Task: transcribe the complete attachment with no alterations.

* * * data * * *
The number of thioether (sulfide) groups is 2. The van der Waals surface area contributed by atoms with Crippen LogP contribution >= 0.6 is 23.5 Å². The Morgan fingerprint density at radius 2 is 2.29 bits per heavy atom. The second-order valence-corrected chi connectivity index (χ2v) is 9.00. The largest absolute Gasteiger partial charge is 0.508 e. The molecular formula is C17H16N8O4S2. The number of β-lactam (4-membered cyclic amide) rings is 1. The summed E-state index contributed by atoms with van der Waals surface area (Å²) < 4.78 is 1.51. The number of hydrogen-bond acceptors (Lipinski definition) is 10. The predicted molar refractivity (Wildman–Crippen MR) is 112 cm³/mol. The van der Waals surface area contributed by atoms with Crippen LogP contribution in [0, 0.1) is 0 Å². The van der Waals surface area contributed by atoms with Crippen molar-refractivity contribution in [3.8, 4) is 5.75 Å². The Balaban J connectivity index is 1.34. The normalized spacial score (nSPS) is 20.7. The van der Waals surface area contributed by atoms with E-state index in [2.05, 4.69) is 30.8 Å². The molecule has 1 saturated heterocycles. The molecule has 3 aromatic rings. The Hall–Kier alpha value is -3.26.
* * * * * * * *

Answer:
The number of thioether (sulfide) groups is 2. The van der Waals surface area contributed by atoms with Crippen LogP contribution >= 0.6 is 23.5 Å². The Morgan fingerprint density at radius 2 is 2.29 bits per heavy atom. The second-order valence-corrected chi connectivity index (χ2v) is 9.00. The largest absolute Gasteiger partial charge is 0.508 e. The molecular formula is C17H16N8O4S2. The number of β-lactam (4-membered cyclic amide) rings is 1. The summed E-state index contributed by atoms with van der Waals surface area (Å²) < 4.78 is 1.51. The number of hydrogen-bond acceptors (Lipinski definition) is 10. The predicted molar refractivity (Wildman–Crippen MR) is 112 cm³/mol. The van der Waals surface area contributed by atoms with Crippen LogP contribution in [0, 0.1) is 0 Å². The van der Waals surface area contributed by atoms with Crippen molar-refractivity contribution in [3.8, 4) is 5.75 Å². The Balaban J connectivity index is 1.34. The normalized spacial score (nSPS) is 20.7. The van der Waals surface area contributed by atoms with E-state index in [2.05, 4.69) is 30.8 Å². The molecule has 1 saturated heterocycles. The molecule has 3 aromatic rings. The Hall–Kier alpha value is -3.26.